Sen. McGovern, Manifests Wisdom on Union Card-Check Issue

August 14, 2008 - 4:42 PM
Politics, it said, makes for strange bedfellows. I have seen hundreds of examples in the many years I have been involved in politics. Here is another example which I never expected to see.
Politics, it said, makes for strange bedfellows. I have seen hundreds of examples in the many years I have been involved in politics. Here is another example which I never expected to see. Those who follow this commentary know that one of the chief concerns of Secretary of Labor Elaine Chao as she wraps up nearly eight years of service in the Cabinet of President George W. Bush is the so-called Card Check Program.
 
Liberals in Congress have promised to enact the card-check law in the next Congress. Senator Barack H. Obama has pledged to sign it if he were to become President. In typical Orwellian fashion, the legislation is called the “Employee Free Choice Act.” As Secretary Chao has stated, this legislation would deprive ordinary workers of the right to a secret ballot as to whether to organize a union in a factory or company. Secretary Chao’s opposition to this measure is to be expected since she represents an Administration which has been opposed by union bosses from day one.
 
What I did not expect was who has joined her in opposition to card check. Are you ready? Former Senator and Democratic Presidential nominee George S. McGovern.  He has come out as strongly opposed to card check as Secretary Chao.
 
This is a shock because McGovern had a 100% pro-union voting record while serving as a Senator. Whenever measures would surface which were favorable to unions McGovern would defend. I never expected McGovern to oppose card check.
 
Writing in the Wall Street Journal, under the title “My party should respect secret union ballots,” McGovern stated, “I have participated in my share of vigorous public debates over issues of great consequence. And the public has been free to accept or reject the decisions I made when they walked into a ballot booth, drew the curtain and cast their vote. I didn’t always win, but I always respected the process. Voting is an immense privilege. That is why I am concerned about a new development that could deny this freedom to many Americans.” McGovern went on to say that as a long-time friend of the labor unions, he feels he must raise his voice against as what he sees as, “a disturbing and undemocratic overreach” which is not in the interest of either management or labor.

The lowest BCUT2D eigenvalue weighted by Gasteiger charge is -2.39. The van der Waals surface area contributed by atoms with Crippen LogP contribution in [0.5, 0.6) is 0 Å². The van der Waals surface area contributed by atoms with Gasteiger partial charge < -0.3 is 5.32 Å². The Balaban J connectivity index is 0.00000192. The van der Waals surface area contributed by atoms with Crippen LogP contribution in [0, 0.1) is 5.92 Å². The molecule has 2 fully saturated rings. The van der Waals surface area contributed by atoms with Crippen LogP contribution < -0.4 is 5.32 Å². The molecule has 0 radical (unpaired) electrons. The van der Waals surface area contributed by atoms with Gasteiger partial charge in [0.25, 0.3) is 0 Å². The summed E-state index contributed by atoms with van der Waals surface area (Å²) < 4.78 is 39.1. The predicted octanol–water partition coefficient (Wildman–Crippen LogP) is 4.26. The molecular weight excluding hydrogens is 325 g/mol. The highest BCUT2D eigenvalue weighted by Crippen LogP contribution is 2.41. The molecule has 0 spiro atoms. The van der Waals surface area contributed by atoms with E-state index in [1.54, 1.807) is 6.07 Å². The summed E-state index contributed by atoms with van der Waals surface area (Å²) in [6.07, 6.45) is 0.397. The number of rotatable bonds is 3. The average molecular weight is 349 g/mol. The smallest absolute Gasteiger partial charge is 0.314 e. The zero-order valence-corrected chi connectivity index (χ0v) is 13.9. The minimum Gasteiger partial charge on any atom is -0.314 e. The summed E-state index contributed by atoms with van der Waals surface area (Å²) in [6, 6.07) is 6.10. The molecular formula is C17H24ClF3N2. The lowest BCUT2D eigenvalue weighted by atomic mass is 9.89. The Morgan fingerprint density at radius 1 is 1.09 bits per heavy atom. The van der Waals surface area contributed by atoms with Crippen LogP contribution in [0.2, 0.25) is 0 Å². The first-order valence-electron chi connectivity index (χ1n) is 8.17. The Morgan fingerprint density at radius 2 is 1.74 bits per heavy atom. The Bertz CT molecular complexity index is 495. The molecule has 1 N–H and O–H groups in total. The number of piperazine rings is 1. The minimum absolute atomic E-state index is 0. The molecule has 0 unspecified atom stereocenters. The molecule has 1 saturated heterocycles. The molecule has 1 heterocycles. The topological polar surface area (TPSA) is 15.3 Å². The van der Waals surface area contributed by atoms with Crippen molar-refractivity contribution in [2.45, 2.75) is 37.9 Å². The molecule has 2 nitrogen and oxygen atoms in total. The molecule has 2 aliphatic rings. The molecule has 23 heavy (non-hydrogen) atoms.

McGovern goes on to explain that the key provision of card check is a change in the mechanism by which unions are formed and recognized. “Instead of a private election with a secret ballot overseen by an impartial federal board, union organizers would simply need to gather signatures from more than 50% of the employees in a work place or bargaining unit.”
 
According to McGovern there are many documented cases in which workers have been pressured, harassed, tricked and intimidated into signing cards which have led to mandatory payment of dues. McGovern suggested that workers could lose their freedom to express their will in private, the right to make a decision without anyone peering over their shoulder, free from fear or reprisal.
 
Secretary Chao could not have said it better. McGovern pleads with his party not to support card check. Said the former Senator from South Dakota, “We cannot be a party that strips workers of the right to a secret ballot election. We are the party that always defended the rights of the working class.  To fail to ensure the right to vote free of intimidation and coercion from all sides would be a betrayal of what we have always championed.” McGovern pointed out that key Democrats in Congress have insisted upon a secret ballot for unions in Mexico and elsewhere yet they support the opposite in this country.
 
He said sometimes it is necessary to tell friends “no” when a provision would weaken labor “and disrupt a tried and trusted method for conducting an honest election.”  I don’t recall ever being on the same side as the Senator on a matter of major national debate. But on this issue I could not agree with him more. I belonged to a union (AFTRA) many years ago. I was pleased to be associated with my fellow broadcasters precisely because we had the privacy of the vote.
 
It may be asking too much since union bosses intend to put hundreds of millions of dollars into the fall campaign to elect more Democrats but it would behoove the Party elders to consider what McGovern has said. What might be a temporary gain could end up destroying the unions in the long run. It is always difficult for leaders to accept the long-range view as opposed to the temptation to act for immediate gain. For the good of the nation let us hope there at least some Democrats willing to take the long view.                               
 
Paul M. Weyrich is Chairman and CEO of the Free Congress Foundation.